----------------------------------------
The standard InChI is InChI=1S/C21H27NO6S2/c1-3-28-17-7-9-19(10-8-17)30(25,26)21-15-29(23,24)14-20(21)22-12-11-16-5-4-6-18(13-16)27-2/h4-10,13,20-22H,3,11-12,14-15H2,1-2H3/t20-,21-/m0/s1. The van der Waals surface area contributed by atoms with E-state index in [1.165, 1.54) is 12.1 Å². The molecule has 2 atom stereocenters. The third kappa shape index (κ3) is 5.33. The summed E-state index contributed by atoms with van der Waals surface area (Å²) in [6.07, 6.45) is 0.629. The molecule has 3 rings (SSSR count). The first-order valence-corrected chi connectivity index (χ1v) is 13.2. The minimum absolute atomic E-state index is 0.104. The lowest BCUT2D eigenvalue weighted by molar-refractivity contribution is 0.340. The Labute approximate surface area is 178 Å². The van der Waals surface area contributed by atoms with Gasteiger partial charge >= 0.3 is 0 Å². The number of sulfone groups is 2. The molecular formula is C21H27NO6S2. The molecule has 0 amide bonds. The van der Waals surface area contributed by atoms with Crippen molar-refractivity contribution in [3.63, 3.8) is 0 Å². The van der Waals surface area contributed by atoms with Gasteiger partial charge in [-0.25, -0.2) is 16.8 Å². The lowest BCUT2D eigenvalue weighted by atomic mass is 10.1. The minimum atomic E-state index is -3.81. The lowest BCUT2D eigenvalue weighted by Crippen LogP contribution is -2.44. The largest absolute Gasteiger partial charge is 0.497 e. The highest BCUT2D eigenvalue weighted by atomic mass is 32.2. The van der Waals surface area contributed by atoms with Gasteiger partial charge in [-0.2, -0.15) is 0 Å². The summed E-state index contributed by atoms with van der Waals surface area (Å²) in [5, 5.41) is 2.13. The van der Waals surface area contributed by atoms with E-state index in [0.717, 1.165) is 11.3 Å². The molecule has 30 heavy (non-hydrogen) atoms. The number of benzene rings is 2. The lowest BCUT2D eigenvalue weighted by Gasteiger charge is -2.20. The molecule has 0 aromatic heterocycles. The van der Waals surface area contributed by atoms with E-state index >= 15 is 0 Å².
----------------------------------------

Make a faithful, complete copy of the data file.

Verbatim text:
The standard InChI is InChI=1S/C21H27NO6S2/c1-3-28-17-7-9-19(10-8-17)30(25,26)21-15-29(23,24)14-20(21)22-12-11-16-5-4-6-18(13-16)27-2/h4-10,13,20-22H,3,11-12,14-15H2,1-2H3/t20-,21-/m0/s1. The van der Waals surface area contributed by atoms with E-state index in [1.165, 1.54) is 12.1 Å². The molecule has 2 atom stereocenters. The third kappa shape index (κ3) is 5.33. The summed E-state index contributed by atoms with van der Waals surface area (Å²) in [6.07, 6.45) is 0.629. The molecule has 3 rings (SSSR count). The first-order valence-corrected chi connectivity index (χ1v) is 13.2. The minimum absolute atomic E-state index is 0.104. The lowest BCUT2D eigenvalue weighted by molar-refractivity contribution is 0.340. The Labute approximate surface area is 178 Å². The van der Waals surface area contributed by atoms with Gasteiger partial charge >= 0.3 is 0 Å². The number of sulfone groups is 2. The molecular formula is C21H27NO6S2. The molecule has 0 amide bonds. The van der Waals surface area contributed by atoms with Crippen molar-refractivity contribution in [3.63, 3.8) is 0 Å². The van der Waals surface area contributed by atoms with Gasteiger partial charge in [-0.25, -0.2) is 16.8 Å². The lowest BCUT2D eigenvalue weighted by atomic mass is 10.1. The minimum atomic E-state index is -3.81. The lowest BCUT2D eigenvalue weighted by Crippen LogP contribution is -2.44. The largest absolute Gasteiger partial charge is 0.497 e. The highest BCUT2D eigenvalue weighted by atomic mass is 32.2. The van der Waals surface area contributed by atoms with Gasteiger partial charge in [-0.2, -0.15) is 0 Å². The summed E-state index contributed by atoms with van der Waals surface area (Å²) in [5, 5.41) is 2.13. The van der Waals surface area contributed by atoms with E-state index in [0.717, 1.165) is 11.3 Å². The molecule has 30 heavy (non-hydrogen) atoms. The number of benzene rings is 2. The lowest BCUT2D eigenvalue weighted by Gasteiger charge is -2.20. The molecule has 0 aromatic heterocycles. The van der Waals surface area contributed by atoms with E-state index >= 15 is 0 Å².